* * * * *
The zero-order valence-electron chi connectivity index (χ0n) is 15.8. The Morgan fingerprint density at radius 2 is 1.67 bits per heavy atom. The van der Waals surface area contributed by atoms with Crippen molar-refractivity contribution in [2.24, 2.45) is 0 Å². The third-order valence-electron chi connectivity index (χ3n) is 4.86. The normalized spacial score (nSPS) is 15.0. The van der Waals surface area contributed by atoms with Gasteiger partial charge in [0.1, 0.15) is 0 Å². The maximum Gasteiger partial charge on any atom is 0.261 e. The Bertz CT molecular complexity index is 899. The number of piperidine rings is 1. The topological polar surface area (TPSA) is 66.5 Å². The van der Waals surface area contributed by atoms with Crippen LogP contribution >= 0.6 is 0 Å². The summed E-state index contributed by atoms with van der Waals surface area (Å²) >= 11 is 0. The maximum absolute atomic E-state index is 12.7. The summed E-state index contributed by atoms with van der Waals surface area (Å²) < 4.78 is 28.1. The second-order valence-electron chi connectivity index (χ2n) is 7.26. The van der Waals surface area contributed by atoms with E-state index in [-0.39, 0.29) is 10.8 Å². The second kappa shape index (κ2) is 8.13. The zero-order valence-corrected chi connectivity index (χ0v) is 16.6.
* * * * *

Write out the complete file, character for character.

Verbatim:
The zero-order valence-electron chi connectivity index (χ0n) is 15.8. The Morgan fingerprint density at radius 2 is 1.67 bits per heavy atom. The van der Waals surface area contributed by atoms with Crippen molar-refractivity contribution in [2.24, 2.45) is 0 Å². The third-order valence-electron chi connectivity index (χ3n) is 4.86. The normalized spacial score (nSPS) is 15.0. The van der Waals surface area contributed by atoms with Gasteiger partial charge in [0.1, 0.15) is 0 Å². The maximum Gasteiger partial charge on any atom is 0.261 e. The Bertz CT molecular complexity index is 899. The number of piperidine rings is 1. The topological polar surface area (TPSA) is 66.5 Å². The van der Waals surface area contributed by atoms with Crippen LogP contribution >= 0.6 is 0 Å². The summed E-state index contributed by atoms with van der Waals surface area (Å²) >= 11 is 0. The maximum absolute atomic E-state index is 12.7. The summed E-state index contributed by atoms with van der Waals surface area (Å²) < 4.78 is 28.1. The second-order valence-electron chi connectivity index (χ2n) is 7.26. The van der Waals surface area contributed by atoms with E-state index in [-0.39, 0.29) is 10.8 Å². The second kappa shape index (κ2) is 8.13. The zero-order valence-corrected chi connectivity index (χ0v) is 16.6.